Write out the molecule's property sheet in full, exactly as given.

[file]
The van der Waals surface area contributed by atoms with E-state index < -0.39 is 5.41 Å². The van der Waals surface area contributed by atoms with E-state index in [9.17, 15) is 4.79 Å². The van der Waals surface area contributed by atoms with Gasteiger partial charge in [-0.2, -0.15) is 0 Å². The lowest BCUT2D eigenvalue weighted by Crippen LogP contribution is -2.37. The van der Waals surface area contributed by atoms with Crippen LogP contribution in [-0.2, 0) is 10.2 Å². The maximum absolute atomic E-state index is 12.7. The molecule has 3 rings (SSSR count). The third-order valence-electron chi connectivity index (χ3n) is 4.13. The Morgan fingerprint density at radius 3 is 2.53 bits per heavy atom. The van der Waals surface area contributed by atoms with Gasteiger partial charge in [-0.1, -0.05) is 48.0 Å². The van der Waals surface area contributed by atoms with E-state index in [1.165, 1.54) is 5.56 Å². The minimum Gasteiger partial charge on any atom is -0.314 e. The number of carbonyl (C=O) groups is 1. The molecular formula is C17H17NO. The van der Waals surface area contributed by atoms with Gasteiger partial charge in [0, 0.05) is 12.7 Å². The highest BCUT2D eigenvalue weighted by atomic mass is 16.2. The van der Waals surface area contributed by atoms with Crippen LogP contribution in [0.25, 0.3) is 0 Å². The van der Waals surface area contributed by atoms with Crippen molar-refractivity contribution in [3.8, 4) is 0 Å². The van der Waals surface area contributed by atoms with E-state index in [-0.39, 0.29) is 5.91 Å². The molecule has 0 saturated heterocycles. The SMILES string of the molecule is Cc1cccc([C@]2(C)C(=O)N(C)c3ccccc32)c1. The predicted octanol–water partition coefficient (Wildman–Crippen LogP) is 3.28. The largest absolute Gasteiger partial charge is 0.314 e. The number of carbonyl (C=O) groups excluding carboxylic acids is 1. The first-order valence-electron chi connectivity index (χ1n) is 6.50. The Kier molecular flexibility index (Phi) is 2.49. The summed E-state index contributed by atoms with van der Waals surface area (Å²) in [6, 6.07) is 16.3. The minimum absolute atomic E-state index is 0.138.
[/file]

The van der Waals surface area contributed by atoms with E-state index < -0.39 is 5.41 Å². The van der Waals surface area contributed by atoms with E-state index in [9.17, 15) is 4.79 Å². The van der Waals surface area contributed by atoms with Gasteiger partial charge in [-0.2, -0.15) is 0 Å². The lowest BCUT2D eigenvalue weighted by Crippen LogP contribution is -2.37. The van der Waals surface area contributed by atoms with Crippen LogP contribution in [-0.2, 0) is 10.2 Å². The maximum absolute atomic E-state index is 12.7. The molecule has 3 rings (SSSR count). The third-order valence-electron chi connectivity index (χ3n) is 4.13. The Morgan fingerprint density at radius 3 is 2.53 bits per heavy atom. The van der Waals surface area contributed by atoms with Gasteiger partial charge in [-0.1, -0.05) is 48.0 Å². The van der Waals surface area contributed by atoms with E-state index in [1.165, 1.54) is 5.56 Å². The minimum Gasteiger partial charge on any atom is -0.314 e. The number of carbonyl (C=O) groups is 1. The molecular formula is C17H17NO. The van der Waals surface area contributed by atoms with Gasteiger partial charge in [0, 0.05) is 12.7 Å². The highest BCUT2D eigenvalue weighted by atomic mass is 16.2. The van der Waals surface area contributed by atoms with Crippen LogP contribution in [0.25, 0.3) is 0 Å². The van der Waals surface area contributed by atoms with Crippen molar-refractivity contribution in [3.8, 4) is 0 Å². The van der Waals surface area contributed by atoms with E-state index in [-0.39, 0.29) is 5.91 Å². The molecule has 0 saturated heterocycles. The SMILES string of the molecule is Cc1cccc([C@]2(C)C(=O)N(C)c3ccccc32)c1. The predicted octanol–water partition coefficient (Wildman–Crippen LogP) is 3.28. The largest absolute Gasteiger partial charge is 0.314 e. The number of carbonyl (C=O) groups excluding carboxylic acids is 1. The first-order valence-electron chi connectivity index (χ1n) is 6.50. The Kier molecular flexibility index (Phi) is 2.49. The summed E-state index contributed by atoms with van der Waals surface area (Å²) in [6, 6.07) is 16.3. The minimum absolute atomic E-state index is 0.138.